Freed Ex-Slaves Found Empowerment Up North
MICHEL MARTIN, host:
In February, we celebrate Black History Month, where we remember events and individuals that have played an essential role in this country's history. Editor and writer Kai Wright is going to tell us about some exceptional stories.
Last week, Kai told us about a rare firsthand account of one enslaved African's passage from Africa to America. This week, he'll tell us about how the presence of free blacks in the northern cities in the early 19th century stirred up a controversial proposal. Kai, tell us more about black history.
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KAI WRIGHT: Thanks, Michel. Today, we move forward into the early 19th century to hear the voices of some of the free blacks who existed in northern cities like Philadelphia and Boston and New York.
Though they were nominally free, they often had to fight to keep it. First off, their lives were in great peril. They were often the focus of violent uprisings amongst white laborers, but they were - what I always loved is that they're deeply politically engaged.
During the early abolition movement, indeed throughout the abolition movement, there was a great debate about what to do with all these slaves once we free them. White liberals couldn't imagine the idea that we would just turn these savages free into American society, and so the idea came up, well, let's send them back to the coast of Africa as missionaries. They'll be a civilizing influence. But every day free black folks said, well, wait a minute, I'm not so interested in that.
And so, there was these host of town hall meetings, one of which occurred in January 1817 in Philadelphia, where 3,000 African-Americans got together and discussed colonization. And they released this public statement that was written by James Forten, who was a local entrepreneur.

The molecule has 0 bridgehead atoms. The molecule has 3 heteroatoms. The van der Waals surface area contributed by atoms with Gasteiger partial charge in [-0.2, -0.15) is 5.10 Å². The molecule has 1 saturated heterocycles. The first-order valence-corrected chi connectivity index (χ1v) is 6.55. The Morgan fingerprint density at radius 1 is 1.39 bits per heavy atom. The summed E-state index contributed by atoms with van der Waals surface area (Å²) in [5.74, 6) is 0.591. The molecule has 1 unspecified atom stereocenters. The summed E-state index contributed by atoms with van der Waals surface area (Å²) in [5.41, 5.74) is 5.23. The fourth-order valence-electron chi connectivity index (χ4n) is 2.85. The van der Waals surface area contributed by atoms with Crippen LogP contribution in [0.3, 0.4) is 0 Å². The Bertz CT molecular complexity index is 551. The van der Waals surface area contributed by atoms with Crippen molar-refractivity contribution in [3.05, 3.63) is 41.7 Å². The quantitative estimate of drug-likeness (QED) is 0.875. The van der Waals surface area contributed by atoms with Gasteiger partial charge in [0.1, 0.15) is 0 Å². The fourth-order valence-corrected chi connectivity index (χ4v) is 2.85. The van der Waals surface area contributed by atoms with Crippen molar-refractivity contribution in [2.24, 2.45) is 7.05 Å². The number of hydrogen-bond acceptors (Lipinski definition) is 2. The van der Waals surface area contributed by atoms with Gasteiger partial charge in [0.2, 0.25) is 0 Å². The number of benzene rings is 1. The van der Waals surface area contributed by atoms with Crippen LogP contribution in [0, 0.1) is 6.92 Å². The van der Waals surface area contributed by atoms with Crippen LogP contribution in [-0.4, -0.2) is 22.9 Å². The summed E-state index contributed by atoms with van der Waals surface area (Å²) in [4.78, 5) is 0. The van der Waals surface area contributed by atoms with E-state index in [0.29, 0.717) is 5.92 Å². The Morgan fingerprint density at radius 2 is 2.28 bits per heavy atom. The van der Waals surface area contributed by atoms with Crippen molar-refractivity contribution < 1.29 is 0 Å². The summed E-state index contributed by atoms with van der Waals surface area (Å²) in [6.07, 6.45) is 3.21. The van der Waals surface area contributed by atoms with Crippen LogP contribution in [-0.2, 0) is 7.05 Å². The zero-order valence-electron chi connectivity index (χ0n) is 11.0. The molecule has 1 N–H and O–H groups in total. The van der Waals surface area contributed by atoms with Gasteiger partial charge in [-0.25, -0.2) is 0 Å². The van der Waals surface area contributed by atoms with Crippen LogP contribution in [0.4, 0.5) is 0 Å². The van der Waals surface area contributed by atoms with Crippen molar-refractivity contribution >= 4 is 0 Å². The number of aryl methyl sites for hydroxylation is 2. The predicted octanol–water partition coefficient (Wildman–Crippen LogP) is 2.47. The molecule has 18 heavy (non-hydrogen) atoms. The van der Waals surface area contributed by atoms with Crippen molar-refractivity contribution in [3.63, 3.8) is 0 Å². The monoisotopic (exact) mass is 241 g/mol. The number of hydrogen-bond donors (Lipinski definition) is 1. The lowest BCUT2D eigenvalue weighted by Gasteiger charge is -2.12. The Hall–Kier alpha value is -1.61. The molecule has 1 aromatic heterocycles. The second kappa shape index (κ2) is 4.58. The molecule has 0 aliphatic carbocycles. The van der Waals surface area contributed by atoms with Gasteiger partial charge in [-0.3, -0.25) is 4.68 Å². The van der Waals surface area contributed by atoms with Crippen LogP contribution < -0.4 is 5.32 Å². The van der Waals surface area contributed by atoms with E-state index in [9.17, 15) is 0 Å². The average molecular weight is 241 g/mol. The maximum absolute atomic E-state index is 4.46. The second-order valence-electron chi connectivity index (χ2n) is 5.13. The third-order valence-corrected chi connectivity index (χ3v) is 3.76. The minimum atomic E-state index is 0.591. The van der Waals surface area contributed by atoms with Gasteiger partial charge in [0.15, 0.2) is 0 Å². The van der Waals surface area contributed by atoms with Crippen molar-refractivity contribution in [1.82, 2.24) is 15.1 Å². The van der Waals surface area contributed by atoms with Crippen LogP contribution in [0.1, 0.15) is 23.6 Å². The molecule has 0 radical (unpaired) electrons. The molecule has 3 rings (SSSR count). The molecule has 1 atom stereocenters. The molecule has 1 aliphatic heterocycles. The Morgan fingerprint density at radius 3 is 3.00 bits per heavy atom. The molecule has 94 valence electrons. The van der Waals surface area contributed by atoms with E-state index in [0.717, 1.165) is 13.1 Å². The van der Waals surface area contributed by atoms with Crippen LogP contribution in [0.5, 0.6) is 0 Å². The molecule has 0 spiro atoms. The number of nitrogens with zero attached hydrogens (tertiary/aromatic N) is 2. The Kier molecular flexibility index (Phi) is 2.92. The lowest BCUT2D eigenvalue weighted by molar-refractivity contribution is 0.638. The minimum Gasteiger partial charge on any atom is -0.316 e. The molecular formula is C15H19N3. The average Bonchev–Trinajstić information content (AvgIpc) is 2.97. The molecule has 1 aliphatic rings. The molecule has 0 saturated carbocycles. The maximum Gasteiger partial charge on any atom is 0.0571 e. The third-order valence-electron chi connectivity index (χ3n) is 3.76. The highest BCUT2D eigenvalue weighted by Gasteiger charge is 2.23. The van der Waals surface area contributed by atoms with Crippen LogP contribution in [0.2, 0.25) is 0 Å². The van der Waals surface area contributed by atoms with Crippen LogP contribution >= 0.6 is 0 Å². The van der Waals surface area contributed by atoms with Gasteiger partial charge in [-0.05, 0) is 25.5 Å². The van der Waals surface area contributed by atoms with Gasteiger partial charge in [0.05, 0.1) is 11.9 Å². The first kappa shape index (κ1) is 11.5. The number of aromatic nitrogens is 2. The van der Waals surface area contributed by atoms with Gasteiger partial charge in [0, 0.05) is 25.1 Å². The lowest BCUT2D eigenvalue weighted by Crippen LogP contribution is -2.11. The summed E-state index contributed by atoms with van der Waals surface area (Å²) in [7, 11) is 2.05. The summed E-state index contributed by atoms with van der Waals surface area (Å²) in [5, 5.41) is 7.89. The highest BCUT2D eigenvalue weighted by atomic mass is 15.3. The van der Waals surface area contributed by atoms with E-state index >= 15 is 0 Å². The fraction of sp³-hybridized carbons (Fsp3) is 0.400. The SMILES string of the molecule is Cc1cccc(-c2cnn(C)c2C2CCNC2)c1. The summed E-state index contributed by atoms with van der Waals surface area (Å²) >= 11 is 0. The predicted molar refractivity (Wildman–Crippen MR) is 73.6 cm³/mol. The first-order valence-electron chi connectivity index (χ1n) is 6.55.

We, therefore, a portion of those who are objects of this plan, and among those whose happiness with that of others of our color it is intended to promote, with humble and grateful acknowledgments to those who have devised it, renounce and disclaim every connection with it; and respectfully but firmly declare our determination not to participate in any part of it.
They go on to describe their real objection to it which is that many of their family members are still slaves, and that this plan will only seek to undermine what is a growing abolition movement. But if the emancipation of our kindred shall, when the plan of colonization go into effect, be attended with transportation to a distant land, and shall be granted on no other condition, the consolation for our past sufferings and those of our color who are in slavery, which have hitherto been, and under the present situation of things would continue to be, afforded to us and to them, will cease forever.
The cords, which now connect them with us, will be stretched to the distance to which their ends will be carried until they break. And all the sources of happiness, which affection and connection and blood bestow, will be ours or theirs no more.
And I love this because it shows the common sense response to a debate that showed how crazy slavery and the racism that underpinned made everyone. This colonization plan was supported by some of the brightest minds of our time. Lincoln supported it. Benjamin Franklin supported it.
But at the time, there were more slaves in South Carolina than there were whites. And the best that could be thought is, well, we'll have to ship them all back to Africa as missionaries. So, I thank you, Michel, for letting me share that with your listeners.
MARTIN: Thanks, Kai. Kai Wright is editor of The African-American Experience: Black History and Culture Through Speeches, Letters, Editorials, Poems, Songs and Stories. He joined us from our studios in New York. We'll hear from Kai each week this month in our series Tell Me More About Black History.
MARTIN: And that's our program for today. I'm Michel Martin, and this is Tell Me More from NPR News. Let's talk more tomorrow.
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